- The landlord, qua landlord, performs no function in the economy of industry or of food production. He is a rent receiver; that, and nothing more. Were the landlord to be abolished, the soil and the people who till it would still remain, and the disappearance of the landowner would pass almost unnoticed. So too with the capitalist.
- p. 11
- By capitalist, I mean the investor who puts his money into a concern and draws profits there from without participating in the organisation or management of the business. Were all these to disappear in the night, leaving no trace behind, nothing would be changed.
- p. 11
- There is the increasing tension required in the conduct of business which so saps a man's energies as to leave him little of either time or inclination for the cultivation of any other than the business faculty. A tendency to revolt against this is a well-marked feature of the social life of our time. Of what use is it, ask these slaves of the ledger, to spend the greater part of a lifetime in acquiring a competency only to find after it has been acquired that its acquisition has taken all the savour of enjoyment out of life?
- p. 29
- By inherited instinct we are all Communists at heart; and if the isolated Ego of self gets the upper hand for a time he produces results so terrifying that the mistake of allowing him to rule is speedily made apparent, and we begin to seek a way whereby we may return to the kindly sway of the spirit of Altruism.
- p. 34
- Almost without exception, the early Christian Fathers whose teachings have come down to us spoke out fearlessly against usury, which includes interest also, and on the side of Communism. They proclaimed that, inasmuch as nature had provided all things in common, it was sinful robbery for one man to own more than another, especially if that other was in want. The man who gathered much whilst others had not enough, was a murderer.
- p. 39
- History is one long record of like illustrations. Must our modern civilisation with all its teeming wonders come to a like end? We are reproducing in faithful detail every cause which led to the downfall of the civilisations of other days—Imperialism, taking tribute from conquered races, the accumulation of great fortunes, the development of a population which owns no property, and is always in poverty. Land has gone out of cultivation and physical deterioration is an alarming fact. An so we Socialists say the system which is producing these results must not be allowed to continue. A system which has robbed religion of its saviour, destroyed handicraft, which awards the palm of success to the unscrupulous, corrupts the press, turns pure women on the streetsm and upright men into mean-spirited time-servers, cannot continue. In the end it is bound to work its own overthrow. Socialism with its promise of freedom, its larger hope for humanity, its triumph of peace over war, its binding of the races of the earth into one all-embracing brotherhood, must prevail. Capitalism is the creed of the dying present; socialism throbs with the life of the days that are to be. It has claimed its martyrs in the past, is claiming them now, will claim them still; but what then? Better to "rebel and die in the twenty worlds sooner than bear the yoke of thwarted life."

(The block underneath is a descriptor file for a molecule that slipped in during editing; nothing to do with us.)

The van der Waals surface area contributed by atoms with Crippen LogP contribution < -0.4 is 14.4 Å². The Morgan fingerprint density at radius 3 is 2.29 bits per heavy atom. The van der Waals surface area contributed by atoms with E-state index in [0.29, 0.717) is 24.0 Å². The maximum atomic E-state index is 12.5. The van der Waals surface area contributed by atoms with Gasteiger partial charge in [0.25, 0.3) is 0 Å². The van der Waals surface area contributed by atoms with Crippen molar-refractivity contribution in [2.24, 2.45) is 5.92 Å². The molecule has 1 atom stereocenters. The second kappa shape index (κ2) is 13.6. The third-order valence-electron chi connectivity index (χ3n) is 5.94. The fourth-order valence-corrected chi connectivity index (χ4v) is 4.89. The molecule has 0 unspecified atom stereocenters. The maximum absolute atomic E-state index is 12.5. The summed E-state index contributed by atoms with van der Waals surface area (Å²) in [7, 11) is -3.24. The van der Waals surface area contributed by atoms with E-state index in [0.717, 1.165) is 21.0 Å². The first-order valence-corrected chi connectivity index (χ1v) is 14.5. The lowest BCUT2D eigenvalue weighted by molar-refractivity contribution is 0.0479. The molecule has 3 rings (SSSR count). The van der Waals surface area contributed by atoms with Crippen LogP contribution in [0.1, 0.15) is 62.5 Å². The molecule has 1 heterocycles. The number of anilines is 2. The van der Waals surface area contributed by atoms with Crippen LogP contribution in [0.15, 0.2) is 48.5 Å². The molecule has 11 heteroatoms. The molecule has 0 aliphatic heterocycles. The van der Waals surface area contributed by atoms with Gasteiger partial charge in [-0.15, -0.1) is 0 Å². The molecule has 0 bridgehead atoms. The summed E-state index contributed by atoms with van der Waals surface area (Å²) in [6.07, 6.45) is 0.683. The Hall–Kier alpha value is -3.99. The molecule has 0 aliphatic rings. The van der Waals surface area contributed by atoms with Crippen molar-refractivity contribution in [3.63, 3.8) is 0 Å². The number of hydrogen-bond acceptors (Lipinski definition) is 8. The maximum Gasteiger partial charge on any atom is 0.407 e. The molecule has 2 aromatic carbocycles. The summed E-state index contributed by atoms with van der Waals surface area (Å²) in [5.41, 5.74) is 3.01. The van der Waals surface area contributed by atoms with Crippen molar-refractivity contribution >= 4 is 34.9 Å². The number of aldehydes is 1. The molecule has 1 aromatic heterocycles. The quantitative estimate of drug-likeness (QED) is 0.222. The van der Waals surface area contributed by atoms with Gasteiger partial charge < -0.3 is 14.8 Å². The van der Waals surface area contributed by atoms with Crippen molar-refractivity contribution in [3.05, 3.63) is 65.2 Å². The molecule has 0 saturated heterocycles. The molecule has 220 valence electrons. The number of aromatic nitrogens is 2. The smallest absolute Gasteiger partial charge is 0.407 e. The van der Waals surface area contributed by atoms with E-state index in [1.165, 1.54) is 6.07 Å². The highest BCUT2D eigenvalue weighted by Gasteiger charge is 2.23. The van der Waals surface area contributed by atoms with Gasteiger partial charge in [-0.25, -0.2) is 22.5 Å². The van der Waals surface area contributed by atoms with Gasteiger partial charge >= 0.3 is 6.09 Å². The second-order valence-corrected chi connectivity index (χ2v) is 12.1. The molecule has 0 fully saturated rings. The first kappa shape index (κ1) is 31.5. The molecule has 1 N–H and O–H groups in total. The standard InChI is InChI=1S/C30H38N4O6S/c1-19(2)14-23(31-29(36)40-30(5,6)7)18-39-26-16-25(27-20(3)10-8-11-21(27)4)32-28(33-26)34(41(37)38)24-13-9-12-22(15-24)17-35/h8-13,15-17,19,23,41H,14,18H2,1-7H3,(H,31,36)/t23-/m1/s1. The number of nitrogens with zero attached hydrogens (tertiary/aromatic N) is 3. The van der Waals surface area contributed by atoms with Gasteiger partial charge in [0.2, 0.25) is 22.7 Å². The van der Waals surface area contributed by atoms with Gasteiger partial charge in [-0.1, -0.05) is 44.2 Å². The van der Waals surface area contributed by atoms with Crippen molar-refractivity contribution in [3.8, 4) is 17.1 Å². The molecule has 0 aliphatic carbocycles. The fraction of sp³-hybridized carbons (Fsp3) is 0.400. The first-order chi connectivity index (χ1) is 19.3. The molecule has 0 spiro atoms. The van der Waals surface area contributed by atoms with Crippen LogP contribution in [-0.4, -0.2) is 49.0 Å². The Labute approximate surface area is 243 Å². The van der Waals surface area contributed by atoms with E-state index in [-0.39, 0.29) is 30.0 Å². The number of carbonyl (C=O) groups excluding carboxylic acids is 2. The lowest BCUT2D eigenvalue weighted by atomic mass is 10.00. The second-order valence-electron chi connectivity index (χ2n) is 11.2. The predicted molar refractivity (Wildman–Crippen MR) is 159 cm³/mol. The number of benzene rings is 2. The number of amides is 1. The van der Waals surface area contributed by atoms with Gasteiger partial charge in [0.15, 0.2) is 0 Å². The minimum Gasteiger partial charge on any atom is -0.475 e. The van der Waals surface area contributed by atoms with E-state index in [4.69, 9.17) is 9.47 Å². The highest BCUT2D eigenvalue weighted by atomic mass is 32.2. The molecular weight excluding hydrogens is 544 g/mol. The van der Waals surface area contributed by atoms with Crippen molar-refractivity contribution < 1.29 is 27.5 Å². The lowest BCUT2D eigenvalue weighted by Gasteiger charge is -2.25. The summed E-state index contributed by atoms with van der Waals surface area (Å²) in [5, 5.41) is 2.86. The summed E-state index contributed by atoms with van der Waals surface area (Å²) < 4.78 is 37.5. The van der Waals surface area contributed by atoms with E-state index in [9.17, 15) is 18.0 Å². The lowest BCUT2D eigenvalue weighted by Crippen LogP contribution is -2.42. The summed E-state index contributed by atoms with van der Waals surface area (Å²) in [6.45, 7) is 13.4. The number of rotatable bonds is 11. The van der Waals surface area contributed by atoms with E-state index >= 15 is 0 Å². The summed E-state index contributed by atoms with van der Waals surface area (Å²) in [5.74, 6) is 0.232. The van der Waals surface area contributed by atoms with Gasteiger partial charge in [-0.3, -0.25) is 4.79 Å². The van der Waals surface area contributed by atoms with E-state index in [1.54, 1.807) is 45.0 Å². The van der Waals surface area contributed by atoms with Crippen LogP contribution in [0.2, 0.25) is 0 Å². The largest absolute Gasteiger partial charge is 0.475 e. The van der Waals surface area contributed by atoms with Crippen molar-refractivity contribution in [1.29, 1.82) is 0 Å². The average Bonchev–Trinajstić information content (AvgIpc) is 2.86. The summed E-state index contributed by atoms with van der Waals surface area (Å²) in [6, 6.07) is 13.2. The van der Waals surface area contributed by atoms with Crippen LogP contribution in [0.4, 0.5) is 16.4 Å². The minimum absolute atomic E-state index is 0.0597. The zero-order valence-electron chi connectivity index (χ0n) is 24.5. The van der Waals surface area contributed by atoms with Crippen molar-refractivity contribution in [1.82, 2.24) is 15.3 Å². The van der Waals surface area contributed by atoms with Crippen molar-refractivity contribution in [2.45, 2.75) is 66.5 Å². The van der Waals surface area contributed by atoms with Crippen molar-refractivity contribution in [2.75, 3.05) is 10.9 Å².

- p. 103–104
Quotes about Keir HardieEdit
- The Independent Labour Party is extremely indefinite in its tactics, and its leader, Keir Hardie, is a super-cunning Scot, whose demagogic tricks are not to be trusted for a minute. Although he is a poor devil of a Scottish coal miner, he has founded a big weekly, The Labour Leader, which could not have been established without considerable money, and he is getting this money from Tory or Liberal-Unionist, that is, anti-Gladstone and anti-Home Rule sources. There can be no doubt about this, and his notorious literary connections in London as well as direct reports and his political attitude confirm it. Consequently, owing to desertions by Irish and radical voters, he may very easily lose his seat in Parliament at the 1895 general elections and that would be a stroke of good luck — the man is the greatest obstacle at present. He appears in Parliament only on demagogic occasions, in order to cut a figure with phrases about the unemployed — without getting anything done — or to address imbecilities to the Queen on the occasion of the birth of a prince, which is infinitely banal and cheap in this country, and so forth. Otherwise there are very good elements both in the Social-Democratic Federation and in the Independent Labour Party, especially in the provinces, but they are scattered; yet they have at least managed to foil all the efforts of the leaders to incite the two organisations against each other.